Historically, A “Devil’s Advocate” Was Employed To Argue Against?
Answer: Canonization of Saints
In common speech, we say we’re “playing the devil’s advocate” when we argue against a position we may agree with, for the sake of arguing and to provide an alternative viewpoint. If everyone at a work meeting agrees with a particular plan of action, for example, someone may take on the role of playing the devil’s advocate by arguing why the plan won’t work (even if they happen to like the plan) just to ensure nothing is overlooked.
The term is more than just a curious colloquial expression, however, and has roots in an actual position. Historically, a “Devil’s Advocate” wasn’t just somebody disagreeing on a matter, but a religious lawyer appointed by the Vatican to serve an important role during the canonization of saints. The formal title was promotor fidei, or, “Promoter of the Faith”, but the position was popularly referred to as advocatus diaboli, or, “Devil’s Advocate”.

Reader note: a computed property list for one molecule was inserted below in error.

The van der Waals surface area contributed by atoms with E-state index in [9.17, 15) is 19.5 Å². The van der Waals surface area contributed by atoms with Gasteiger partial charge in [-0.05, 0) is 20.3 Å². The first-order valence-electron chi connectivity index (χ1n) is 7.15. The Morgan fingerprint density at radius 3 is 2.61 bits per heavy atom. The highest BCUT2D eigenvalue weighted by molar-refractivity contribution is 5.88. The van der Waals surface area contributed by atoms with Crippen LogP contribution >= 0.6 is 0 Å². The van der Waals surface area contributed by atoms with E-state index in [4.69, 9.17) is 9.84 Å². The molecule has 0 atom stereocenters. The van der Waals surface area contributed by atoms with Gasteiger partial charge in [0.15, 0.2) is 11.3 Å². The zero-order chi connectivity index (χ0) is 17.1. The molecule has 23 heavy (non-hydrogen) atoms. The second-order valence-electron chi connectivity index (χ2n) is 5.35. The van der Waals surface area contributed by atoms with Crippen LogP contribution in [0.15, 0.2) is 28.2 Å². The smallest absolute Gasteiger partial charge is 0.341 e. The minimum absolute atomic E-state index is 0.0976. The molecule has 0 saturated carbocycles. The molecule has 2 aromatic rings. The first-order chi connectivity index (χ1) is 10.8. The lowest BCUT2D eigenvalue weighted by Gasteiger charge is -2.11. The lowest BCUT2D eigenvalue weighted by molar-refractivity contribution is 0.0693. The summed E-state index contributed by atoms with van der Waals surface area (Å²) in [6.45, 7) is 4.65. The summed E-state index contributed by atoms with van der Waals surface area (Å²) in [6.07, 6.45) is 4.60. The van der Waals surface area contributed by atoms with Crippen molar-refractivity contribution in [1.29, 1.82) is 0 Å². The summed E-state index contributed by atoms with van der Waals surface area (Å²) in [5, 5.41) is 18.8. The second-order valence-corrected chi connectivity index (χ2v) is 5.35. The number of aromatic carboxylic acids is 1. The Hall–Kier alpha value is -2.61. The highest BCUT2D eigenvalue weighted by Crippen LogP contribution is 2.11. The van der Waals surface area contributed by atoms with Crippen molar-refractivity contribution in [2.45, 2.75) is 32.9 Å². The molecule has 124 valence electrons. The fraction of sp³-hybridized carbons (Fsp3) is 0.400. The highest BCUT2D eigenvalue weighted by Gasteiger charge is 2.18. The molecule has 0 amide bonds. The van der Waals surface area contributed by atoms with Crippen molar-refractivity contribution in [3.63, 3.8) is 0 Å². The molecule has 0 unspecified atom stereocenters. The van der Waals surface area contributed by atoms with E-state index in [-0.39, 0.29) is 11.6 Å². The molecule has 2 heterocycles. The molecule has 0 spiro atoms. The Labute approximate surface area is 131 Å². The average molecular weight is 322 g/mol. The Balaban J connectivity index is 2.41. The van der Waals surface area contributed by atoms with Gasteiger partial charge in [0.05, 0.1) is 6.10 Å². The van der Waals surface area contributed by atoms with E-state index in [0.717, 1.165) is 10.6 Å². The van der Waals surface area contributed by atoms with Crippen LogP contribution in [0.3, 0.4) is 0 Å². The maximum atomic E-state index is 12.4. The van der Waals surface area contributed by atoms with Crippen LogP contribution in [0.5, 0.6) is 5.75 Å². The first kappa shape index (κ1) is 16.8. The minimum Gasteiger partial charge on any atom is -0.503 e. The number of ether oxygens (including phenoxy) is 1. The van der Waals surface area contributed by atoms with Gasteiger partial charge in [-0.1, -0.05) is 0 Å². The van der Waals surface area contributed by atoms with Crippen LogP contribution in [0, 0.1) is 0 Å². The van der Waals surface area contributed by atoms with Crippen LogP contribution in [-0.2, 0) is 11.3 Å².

The lawyer fulfilling that role would look for inconsistencies in stories about the saint-to-be, examine their character, argue that miracles attributed to them were poorly documented, fraudulent, or otherwise square off against the claims of the prelate theologian, or, “The Promoter of the Cause” but known popularly as, you guessed it, advocatus Dei, or, “God’s Advocate”.
While the role of Devil’s Advocate featured prominently in the canonization process for centuries, the role was greatly reduced in the 1980s when Pope John Paul II changed the canonization process to favor faster canonization of saints (more saints were canonized under John Paul than any other pope). Now the role is very rarely used except in cases of controversial figures. One such recent example was the canonization proceedings of Mother Teresa when Christopher Hitchens, a British-American essayist and critic who wrote a scathing book on Mother Teresa in 1995, was called upon by the Catholic Church to argue against her canonization.